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First seen at Sotheby’s in the 1950s, and 12 years ago in a Bloomsbury sale, a three-page warrant of 1816 in which Henry, 3rd Earl Bathurst appoints Sir Hudson Lowe as Napoleon’s jailer on St Helena made £17,000 in a third outing.

The warrant re-surfaced in a July 8-15 auction, conducted by Sotheby’s (25/20/13.9% buyer’s premium), that presented a single-owner collection of historical and other manuscript material.

After their first meeting Napoleon had pronounced his new jailer to be “hideous”, but hoped that “the man’s disposition may perhaps make amends for the unfavourable impression which his face produces”.

This was not a good start and their relationship did not improve. The two men had just six increasingly acrimonious meetings during their first months together on St Helena, after which, though living just a few miles apart on one of the most remote islands in the world, they steadfastly refused to meet.

Egyptian campaign

Sold at £42,000 was a letter dating from a time when Napoleon was in a very different situation and mood.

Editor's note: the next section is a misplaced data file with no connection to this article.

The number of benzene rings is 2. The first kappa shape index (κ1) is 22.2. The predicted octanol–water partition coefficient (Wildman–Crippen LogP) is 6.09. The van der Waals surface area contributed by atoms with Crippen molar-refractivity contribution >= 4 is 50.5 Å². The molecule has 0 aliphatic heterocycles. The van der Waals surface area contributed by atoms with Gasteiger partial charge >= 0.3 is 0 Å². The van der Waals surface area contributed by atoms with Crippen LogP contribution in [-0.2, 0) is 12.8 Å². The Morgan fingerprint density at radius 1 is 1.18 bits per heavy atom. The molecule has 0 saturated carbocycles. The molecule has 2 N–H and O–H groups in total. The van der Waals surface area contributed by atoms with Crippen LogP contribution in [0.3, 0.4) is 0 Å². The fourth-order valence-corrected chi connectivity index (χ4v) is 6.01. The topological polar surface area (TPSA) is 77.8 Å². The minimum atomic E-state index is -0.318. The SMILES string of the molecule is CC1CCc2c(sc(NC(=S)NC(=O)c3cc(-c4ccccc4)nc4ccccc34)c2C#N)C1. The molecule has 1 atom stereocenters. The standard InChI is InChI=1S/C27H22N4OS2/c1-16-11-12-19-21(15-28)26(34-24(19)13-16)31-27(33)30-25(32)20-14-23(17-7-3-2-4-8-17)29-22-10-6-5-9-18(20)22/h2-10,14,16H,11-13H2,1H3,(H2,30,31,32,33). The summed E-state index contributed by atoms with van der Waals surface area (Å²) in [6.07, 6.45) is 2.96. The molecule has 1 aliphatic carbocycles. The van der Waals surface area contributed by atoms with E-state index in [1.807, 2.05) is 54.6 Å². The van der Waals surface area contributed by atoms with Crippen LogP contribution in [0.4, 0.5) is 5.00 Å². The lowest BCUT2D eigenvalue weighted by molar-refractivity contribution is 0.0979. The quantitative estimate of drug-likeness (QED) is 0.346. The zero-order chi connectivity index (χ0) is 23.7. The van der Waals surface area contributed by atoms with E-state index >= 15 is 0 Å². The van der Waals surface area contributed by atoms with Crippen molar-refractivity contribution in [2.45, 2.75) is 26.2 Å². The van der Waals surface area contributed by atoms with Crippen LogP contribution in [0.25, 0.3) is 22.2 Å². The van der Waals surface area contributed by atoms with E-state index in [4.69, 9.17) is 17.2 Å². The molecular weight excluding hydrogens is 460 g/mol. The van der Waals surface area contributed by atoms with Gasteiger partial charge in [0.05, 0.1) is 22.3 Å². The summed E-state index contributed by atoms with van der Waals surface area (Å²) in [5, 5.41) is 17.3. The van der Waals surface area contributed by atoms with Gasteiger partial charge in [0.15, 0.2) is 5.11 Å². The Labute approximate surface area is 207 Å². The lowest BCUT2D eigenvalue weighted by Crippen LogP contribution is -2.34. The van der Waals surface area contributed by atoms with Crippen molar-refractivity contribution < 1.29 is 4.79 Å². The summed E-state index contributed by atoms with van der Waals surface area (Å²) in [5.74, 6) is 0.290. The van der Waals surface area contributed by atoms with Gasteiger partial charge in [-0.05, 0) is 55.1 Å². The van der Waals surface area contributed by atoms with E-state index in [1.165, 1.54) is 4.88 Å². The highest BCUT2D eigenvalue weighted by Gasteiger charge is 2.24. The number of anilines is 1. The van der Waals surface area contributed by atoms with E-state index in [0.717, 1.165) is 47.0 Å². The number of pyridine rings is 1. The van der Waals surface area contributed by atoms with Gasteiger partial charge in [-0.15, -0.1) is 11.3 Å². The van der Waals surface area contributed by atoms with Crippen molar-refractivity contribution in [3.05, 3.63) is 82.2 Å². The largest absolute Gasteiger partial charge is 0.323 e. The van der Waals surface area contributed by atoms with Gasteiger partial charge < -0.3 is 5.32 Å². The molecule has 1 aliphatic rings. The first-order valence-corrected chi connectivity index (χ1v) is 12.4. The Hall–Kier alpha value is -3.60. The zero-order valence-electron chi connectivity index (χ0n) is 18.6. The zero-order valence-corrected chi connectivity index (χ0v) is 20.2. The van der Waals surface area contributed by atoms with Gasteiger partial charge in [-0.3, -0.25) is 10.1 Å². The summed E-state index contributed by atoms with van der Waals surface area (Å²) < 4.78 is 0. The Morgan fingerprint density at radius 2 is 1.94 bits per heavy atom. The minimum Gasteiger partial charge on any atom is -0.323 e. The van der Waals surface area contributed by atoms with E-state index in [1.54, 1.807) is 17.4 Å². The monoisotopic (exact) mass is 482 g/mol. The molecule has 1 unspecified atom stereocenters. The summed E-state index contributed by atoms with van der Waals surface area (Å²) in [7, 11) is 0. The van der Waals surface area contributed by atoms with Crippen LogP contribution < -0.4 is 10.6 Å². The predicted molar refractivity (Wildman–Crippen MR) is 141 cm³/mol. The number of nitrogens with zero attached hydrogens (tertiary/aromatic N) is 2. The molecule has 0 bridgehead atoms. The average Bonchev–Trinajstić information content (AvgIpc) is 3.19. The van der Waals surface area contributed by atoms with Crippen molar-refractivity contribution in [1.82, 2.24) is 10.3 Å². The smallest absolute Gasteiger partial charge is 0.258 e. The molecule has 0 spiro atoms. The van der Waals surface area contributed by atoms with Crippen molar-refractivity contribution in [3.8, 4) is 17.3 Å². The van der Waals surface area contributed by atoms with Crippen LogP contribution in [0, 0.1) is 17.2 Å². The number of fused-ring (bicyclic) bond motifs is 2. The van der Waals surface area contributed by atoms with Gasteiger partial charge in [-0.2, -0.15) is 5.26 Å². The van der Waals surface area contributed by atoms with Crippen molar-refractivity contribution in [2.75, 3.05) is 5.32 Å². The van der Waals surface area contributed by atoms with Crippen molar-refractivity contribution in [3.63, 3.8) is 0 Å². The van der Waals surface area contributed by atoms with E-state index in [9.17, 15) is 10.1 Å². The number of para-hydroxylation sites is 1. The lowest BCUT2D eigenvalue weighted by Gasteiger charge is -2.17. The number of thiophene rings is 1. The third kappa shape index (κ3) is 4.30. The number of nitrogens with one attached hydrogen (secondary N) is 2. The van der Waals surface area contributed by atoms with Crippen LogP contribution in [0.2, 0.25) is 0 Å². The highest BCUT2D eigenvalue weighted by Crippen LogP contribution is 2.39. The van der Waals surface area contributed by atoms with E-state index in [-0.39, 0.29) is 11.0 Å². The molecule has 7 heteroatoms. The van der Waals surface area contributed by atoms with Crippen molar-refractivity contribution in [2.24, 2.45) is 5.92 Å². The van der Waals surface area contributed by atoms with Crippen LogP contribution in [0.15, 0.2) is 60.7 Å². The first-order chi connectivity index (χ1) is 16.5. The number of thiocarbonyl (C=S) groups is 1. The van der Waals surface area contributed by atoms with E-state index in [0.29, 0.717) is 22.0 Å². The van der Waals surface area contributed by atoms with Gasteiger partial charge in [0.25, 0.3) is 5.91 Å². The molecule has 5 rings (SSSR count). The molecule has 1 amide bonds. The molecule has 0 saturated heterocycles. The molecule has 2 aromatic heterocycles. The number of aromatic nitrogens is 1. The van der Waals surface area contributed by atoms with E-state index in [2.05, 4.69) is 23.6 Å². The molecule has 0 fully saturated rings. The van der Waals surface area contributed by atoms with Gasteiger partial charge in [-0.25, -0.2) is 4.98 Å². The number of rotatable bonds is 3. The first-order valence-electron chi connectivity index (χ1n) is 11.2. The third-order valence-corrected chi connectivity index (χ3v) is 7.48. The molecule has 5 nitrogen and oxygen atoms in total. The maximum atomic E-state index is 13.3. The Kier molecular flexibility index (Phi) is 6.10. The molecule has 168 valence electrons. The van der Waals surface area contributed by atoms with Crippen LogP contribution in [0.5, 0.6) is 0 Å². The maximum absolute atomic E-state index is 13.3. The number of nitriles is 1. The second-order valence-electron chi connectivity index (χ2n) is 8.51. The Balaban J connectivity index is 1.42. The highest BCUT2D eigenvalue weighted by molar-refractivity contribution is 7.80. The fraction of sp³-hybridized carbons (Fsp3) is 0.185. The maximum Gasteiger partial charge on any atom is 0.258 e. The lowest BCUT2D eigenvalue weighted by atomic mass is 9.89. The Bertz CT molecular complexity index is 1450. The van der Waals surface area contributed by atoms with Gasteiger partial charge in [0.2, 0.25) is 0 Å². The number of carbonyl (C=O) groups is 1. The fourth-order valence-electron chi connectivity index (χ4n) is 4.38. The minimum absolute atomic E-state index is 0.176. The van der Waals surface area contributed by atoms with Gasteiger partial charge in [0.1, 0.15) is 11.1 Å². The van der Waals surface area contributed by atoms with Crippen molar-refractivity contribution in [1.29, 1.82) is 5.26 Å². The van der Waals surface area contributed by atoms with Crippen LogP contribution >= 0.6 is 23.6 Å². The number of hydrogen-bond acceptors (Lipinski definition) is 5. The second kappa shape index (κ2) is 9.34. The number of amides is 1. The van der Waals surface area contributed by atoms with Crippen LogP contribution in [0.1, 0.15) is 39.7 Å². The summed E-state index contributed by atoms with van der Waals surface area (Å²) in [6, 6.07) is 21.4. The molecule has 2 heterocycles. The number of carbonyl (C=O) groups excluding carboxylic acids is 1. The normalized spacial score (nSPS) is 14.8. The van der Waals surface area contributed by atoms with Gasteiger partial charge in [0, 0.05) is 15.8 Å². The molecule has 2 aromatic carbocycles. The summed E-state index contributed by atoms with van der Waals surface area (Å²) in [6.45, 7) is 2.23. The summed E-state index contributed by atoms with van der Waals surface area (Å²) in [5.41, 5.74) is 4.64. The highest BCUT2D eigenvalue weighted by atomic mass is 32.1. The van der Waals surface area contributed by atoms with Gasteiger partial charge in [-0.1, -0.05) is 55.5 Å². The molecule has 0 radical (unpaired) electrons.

Signed and dated April 1798, and including a few autograph additions by Napoleon, it was addressed to Général Desaix, ordering him to assemble ships and armaments ready to sail for Malta, where he would be expected to meet with Napoleon prior to the planned Egyptian campaign.

It was Desaix’s division that bore the brunt of the Mamluk attack at the Battle of the Pyramids and he crowned his reputation by his victories over Murad Bey, but he died not long afterwards at the Battle of Marengo.

Monet’s begging letter

Begging an unidentified recipient for help in the desperate situation in which he finds himself, with his furniture loaded on a carriage, but without a penny to pay the removers, and asking for one hundred francs to tide him over, an undated two-page letter in Claude Monet’s hand was sold at £22,000. It was last seen at Sotheby’s in 2000.

Brutality to the Moors

Including the words “We order and command that henceforth no Moorish man or woman, unless they are prisoners, shall dare to enter or be in any city, town, village or territory of the aforesaid Kingdom [of Granada] on pain of death and of the loss of all his or her goods for our Treasury”, a brutal decree of 1501 signed by both Ferdinand V of Spain and Queen Isabella sold at £42,000.

This large and handsome document was one of a series of increasingly severe decrees that began to regulate the life of the Moors in Spain following the fall of Granada in 1492. Once part of the Spiro family collections and sold at Christie’s, New York, in 1984, it was last seen in 2003 in its London rooms.